“Put yourself in the situation of a witness” – Pitchford asked to widen undertakings for the spied-upon

Today saw another preliminary hearing of the ‘Pitchford’ Inquiry, the public inquiry into undercover policing which is being chaired by Lord Pitchford.

There’s been a whole series of these preliminary hearings, where Pitchford hears from the different parties about how the inquiry itself should be conducted. What decisions Pitchford makes may have an enormous impact on the inquiry. Hanging in the balance is whether the inquiry will be a step on the journey to truth and justice, or whether it will just be a waste of time.

Today’s hearing was about ‘undertakings’, promises given to witnesses that their evidence to the inquiry may not be used to prosecute them. These promises – ‘undertakings’ – are not given directly by Pitchford; but rather he decides what undertakings he will request from the Attorney General. (See our undertakings briefing for an explanation of how it works and the background to today’s discussions.)

There’s a principle of non-self-incrimination already in place, and Pitchford emphasised at the start of the hearing that this is already one of the undertakings he will be requesting of the Attorney General:

From this point onwards, two groups of core participants in the inquiry diverge.
State Core Participants (the police, state agencies) want everyone – all the witnesses – to be treated the same. (If that sounds like a bid for equality, be careful, because it’s not. One side knew what was going on, and had massive budgets and the apparatus of the state at their disposal, which they used to disrupt and undermine political movements, and the lives of those involved in the political movements. The other side did not know what was going on, are still being kept in the dark and are trying to rebuild their lives, while the things they were politically active about – for example, racism and climate change, to name but two – rage on. Go figure.)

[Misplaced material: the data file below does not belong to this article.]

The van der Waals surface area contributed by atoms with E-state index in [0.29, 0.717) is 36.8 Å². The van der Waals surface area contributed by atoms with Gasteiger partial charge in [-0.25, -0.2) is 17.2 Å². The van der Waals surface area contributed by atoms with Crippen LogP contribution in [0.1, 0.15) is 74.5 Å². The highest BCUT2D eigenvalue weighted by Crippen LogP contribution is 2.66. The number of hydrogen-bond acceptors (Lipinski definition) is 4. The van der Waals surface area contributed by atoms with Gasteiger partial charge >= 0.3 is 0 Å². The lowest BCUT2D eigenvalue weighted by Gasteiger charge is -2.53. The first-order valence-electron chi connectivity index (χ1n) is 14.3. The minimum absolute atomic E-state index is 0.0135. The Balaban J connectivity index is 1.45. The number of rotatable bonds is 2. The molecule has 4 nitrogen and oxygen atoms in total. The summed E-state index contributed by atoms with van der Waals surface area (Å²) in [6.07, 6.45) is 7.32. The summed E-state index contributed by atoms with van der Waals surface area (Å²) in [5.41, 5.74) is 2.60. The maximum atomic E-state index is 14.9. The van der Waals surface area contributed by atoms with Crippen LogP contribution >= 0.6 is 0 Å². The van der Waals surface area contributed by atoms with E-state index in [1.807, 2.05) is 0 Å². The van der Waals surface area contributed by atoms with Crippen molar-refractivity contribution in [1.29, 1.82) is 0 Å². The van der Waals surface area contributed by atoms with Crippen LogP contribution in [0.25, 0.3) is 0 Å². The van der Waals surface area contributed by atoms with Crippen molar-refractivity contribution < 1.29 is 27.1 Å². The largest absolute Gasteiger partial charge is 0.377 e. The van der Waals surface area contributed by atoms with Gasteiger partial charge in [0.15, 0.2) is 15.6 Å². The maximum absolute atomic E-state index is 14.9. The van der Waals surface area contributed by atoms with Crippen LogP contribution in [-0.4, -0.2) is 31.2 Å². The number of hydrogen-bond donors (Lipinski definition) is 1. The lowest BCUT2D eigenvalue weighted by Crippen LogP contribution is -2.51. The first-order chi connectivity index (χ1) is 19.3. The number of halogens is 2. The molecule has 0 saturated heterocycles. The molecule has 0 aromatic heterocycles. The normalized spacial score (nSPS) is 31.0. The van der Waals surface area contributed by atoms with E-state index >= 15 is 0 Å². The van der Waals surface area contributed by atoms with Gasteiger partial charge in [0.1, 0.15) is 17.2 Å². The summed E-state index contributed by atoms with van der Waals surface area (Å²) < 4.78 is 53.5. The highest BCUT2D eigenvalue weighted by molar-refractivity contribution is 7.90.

On the other hand, the Non-State Core Participants (NSCPs) are asking that two sets of witnesses – the police and those they spied upon – be treated differently:

The crucial difference being:

Or as it was formally put at the hearing:

The Undercover Policing Inquiry – to give it it’s official title – is exactly that. It’s not an inquiry into what social and environmental activist do or don’t get up to. So the NSCPs are asking that evidence given by a spied-upon witness be given an extended undertaking: that it won’t be used to prosecute others either. This would mean that a witness could give evidence without incriminating their friends and comrades and leading directly to their prosecution. Given how the modus operandi of undercover officers was to embed themselves deeply into the lives, social networks and families of those they were spying upon, this is crucial.

In many cases the deploying of undercover officers into political movements is a smear in itself; many of those spied upon were not even remotely in danger of breaking any laws, and even with those who were: